"We take the mice off them."
Translation:Bainimid na lucha díobh.
I find this to be confusing due to the sentence itself. In Ireland to take 'something' off someone means to take it away from them. Given that's the case , I fail to see why Tógaimid + uathu can't be used. I take the book from you is = Tógaim an leabhar uait. Bainim from my understanding would be to remove.
An and Na are the singular and plural definite article. English doesn't differentiate between the singular and plural definite article, but other languages do ("le" vs "les" in French, for example).
The noun itself also has a singular and a plural form - an buachaill / na buachaillí but that's a separate issue from the article (because there is no indefinite article, you can just rely on the article to indicate whether the noun is singular or plural).
The patterns used to form the plural forms of nouns are indeed confusing, ach sin scéal eile.
(There is one slight wrinkle with an and na - when a feminine noun is used in the genitive, na is used for the singular definite article - i lár na páirce - "in the middle of the field").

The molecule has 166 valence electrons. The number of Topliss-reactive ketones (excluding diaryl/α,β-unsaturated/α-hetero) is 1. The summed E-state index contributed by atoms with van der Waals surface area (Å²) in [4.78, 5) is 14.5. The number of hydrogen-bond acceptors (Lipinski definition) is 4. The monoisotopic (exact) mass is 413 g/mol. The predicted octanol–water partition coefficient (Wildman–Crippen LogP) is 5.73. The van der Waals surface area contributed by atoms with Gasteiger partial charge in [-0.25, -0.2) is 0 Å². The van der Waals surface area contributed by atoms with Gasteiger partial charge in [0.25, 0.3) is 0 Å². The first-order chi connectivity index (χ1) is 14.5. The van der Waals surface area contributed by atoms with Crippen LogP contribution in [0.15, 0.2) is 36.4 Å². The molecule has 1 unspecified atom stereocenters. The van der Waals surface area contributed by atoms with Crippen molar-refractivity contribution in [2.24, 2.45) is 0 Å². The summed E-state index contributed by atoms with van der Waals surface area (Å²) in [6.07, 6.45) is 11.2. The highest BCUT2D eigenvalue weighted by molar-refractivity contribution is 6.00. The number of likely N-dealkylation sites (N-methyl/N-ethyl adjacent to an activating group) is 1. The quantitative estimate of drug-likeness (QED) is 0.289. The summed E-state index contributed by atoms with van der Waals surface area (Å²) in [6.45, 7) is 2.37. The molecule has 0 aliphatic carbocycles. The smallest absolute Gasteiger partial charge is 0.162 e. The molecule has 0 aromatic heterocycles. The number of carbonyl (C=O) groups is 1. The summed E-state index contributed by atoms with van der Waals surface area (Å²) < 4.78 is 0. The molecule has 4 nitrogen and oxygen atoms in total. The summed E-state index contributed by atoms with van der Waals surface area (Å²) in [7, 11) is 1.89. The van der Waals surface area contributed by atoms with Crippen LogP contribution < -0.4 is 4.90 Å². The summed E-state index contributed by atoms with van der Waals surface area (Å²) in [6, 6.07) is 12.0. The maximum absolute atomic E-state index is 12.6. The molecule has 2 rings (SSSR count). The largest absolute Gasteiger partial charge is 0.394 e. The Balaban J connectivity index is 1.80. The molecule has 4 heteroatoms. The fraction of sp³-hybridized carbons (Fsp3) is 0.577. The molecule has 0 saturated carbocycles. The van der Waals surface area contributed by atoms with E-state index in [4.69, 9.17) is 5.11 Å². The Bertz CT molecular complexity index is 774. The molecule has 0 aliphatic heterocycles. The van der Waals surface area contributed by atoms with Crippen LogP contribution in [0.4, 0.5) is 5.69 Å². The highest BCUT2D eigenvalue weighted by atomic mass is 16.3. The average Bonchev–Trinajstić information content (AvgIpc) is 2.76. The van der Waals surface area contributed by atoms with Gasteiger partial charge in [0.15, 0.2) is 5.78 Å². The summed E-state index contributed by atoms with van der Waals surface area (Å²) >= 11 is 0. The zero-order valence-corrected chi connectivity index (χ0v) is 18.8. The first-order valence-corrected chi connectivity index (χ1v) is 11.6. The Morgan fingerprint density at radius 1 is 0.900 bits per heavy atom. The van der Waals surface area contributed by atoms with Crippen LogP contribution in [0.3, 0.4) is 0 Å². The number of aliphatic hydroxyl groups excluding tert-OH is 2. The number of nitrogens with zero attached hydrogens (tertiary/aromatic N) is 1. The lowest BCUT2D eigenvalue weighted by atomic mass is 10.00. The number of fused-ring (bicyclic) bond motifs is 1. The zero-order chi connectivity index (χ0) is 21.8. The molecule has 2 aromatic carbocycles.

I don't think there are really any rules regarding plurals, they seem quite irregular across the board. I wish the course creators would do better at presenting the singular forms using "an" and plural forms using "na" at the same time right off the bat (like in the hints drop down when they introduce a new word), but for the most part the only thing I've noticed is that, overall, changing a singular noun using "an" to a plural noun using "na" means the addition of at least one letter in the spelling of the noun. Examples: an leabhar = na leabhair, an anmhi = na anmhithe, etc. I'm very bad at retaining technical rules of grammar, but in terms of patterns that's what I've observed.